The changes in the seasons naturally influence the life of children, especially when it is the policy of their nurseries to keep them out of doors as much as possible; and therefore it is almost necessary for the older children that these changes in the materials for play which are given them should occur when there is a natural reason for that change. But again and again the Russians stress the necessity of making these' changes so gradually that the children never feel that there is a break in their regular lives. In practice they claim that this gradual change is easy enough to accomplish for when a group of children is thoroughly acquainted with a given set of materials and has used them in forming a given complect until that is also very familiar, interest will soon lag a little and it is then time for the directors of the organised play to suggest or to instruct these children in forming a new complect which is to be made from the same materials. It always happens that the old materials are not entirely sufficient in forming the new complect. Therefore, new and appropriate materials can be slowly introduced as the children feel the need for them until gradually the new complect has required a whole new set of materials.

There are certain other stipulations which must be made regarding the dispensing of new materials, i.e., at the beginning of the school year which comes at the end of the summer vacation the children should receive familiar objects, while all those materials which require mental effort and concentration on their part should be introduced very gradually after they have adapted themselves again to the routine of creche life. Simple materials which are thoroughly familiar to the children should be given once or even twice a day regardless of the time of the year.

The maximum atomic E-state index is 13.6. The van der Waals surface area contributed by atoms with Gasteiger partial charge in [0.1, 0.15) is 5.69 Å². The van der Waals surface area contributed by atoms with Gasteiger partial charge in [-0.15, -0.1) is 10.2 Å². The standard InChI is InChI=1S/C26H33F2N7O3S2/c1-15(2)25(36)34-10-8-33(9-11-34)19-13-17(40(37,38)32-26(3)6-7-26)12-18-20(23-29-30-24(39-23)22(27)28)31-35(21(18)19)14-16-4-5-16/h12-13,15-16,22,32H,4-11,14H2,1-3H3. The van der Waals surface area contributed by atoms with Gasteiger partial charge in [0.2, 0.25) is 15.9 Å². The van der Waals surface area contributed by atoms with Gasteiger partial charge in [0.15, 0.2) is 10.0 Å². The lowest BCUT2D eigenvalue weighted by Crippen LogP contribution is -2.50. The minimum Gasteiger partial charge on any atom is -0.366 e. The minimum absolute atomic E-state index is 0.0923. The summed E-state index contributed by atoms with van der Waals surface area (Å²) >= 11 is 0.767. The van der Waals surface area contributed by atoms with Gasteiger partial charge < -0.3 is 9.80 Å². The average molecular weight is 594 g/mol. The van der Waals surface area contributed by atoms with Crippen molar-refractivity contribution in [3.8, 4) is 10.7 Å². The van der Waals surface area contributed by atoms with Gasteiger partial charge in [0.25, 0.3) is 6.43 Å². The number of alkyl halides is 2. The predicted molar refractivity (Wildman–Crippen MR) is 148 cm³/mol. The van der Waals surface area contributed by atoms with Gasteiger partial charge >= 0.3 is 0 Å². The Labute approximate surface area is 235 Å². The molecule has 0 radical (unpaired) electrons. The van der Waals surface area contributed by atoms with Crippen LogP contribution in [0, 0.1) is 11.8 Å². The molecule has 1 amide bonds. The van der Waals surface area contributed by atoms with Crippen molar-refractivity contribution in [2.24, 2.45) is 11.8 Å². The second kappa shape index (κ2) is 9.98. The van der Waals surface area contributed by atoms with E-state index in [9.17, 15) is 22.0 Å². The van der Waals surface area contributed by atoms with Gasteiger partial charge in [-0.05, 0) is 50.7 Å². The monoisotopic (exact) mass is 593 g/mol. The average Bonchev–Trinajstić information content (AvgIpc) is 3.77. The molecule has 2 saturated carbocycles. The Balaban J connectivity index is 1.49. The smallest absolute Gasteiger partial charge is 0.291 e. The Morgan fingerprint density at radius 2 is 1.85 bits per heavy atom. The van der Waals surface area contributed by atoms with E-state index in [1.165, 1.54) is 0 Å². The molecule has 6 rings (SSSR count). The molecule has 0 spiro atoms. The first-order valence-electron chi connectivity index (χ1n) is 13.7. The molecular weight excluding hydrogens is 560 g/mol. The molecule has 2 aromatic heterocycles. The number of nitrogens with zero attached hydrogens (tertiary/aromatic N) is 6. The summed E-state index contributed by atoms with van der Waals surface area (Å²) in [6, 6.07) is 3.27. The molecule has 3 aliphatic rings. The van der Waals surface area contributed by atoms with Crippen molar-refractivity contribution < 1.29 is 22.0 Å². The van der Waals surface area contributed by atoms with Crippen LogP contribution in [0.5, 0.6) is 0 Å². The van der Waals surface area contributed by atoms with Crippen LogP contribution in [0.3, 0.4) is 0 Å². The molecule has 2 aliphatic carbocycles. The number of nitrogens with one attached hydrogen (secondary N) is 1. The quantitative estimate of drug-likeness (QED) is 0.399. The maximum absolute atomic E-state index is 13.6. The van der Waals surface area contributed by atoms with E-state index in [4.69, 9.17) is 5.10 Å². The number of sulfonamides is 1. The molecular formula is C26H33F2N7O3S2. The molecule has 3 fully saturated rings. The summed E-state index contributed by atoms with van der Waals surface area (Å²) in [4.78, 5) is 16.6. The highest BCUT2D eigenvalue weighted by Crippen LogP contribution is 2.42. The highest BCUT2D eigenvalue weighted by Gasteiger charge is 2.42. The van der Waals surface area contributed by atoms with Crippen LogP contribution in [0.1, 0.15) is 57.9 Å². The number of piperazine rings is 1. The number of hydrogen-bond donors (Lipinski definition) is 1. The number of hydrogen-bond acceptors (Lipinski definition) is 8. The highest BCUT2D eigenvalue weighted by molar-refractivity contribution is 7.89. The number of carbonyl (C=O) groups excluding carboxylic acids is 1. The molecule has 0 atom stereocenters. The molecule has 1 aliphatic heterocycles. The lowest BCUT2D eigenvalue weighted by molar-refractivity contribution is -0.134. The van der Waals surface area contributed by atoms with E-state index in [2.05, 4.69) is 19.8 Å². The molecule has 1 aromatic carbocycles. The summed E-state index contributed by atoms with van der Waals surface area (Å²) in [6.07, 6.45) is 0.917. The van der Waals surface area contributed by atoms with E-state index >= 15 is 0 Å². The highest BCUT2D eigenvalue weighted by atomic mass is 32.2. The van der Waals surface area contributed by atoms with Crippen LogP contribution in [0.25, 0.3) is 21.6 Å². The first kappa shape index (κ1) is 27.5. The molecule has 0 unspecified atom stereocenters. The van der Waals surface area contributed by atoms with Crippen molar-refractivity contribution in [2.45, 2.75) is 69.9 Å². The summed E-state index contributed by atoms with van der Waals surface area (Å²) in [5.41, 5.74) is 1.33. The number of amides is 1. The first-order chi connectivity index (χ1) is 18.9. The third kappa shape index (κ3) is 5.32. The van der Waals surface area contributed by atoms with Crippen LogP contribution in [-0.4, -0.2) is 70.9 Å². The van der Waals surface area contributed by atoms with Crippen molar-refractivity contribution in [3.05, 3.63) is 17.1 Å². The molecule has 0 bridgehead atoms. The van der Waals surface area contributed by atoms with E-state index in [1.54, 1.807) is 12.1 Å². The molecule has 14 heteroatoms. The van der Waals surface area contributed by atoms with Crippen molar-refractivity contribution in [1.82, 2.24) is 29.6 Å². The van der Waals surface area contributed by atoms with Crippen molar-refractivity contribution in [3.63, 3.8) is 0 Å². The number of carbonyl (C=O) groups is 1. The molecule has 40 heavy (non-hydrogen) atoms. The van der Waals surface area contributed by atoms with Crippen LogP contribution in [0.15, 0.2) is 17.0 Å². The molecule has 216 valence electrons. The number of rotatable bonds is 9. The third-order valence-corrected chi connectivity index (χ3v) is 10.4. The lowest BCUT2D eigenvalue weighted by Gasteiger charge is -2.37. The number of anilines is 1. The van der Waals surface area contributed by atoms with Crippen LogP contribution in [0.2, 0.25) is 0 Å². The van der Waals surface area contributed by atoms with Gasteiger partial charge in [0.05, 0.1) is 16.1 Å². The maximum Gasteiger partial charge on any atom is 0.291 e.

Materials giving new knowledge to the children and requiring new reactions should be introduced not oftener than once a week, and sometimes not that often, according to the individual reactions of the children concerned.

At the beginning of the first half of the year in the case of the older groups, materials for individual play are alternated with materials requiring the attention of two children. However, those which require the attention of three or four children and complicated forms of co-operation should be introduced only in the second half of the year; while the materials which tend to sum up the group's achievements in collectivism are given only at the end of the year.

The reverse of these same general principles is involved in the taking away of materials from the children.

During the day instructive play things are distributed according to the hours of sleep and feeding because, as Orlov writes, "From our point of view these are the two main processes which influence a child's mental and physical well-being." Therefore, simple materials, well known to the children and requiring no special effort on their part, should be given before feeding and sleeping, except to those children who are under one year of age, who should be occupied with nothing at that time. Materials requiring complicated mental and physical functions should be given after the children have eaten and slept. However, immediately after feeding children should be given lighter materials requiring no mental effort and easy physical movements in order to use up that energy which accumulated while they were at the table and still not disturb the digestive processes. Before the end of the play period, intricate playthings should be exchanged for objects requiring easy and quiet play.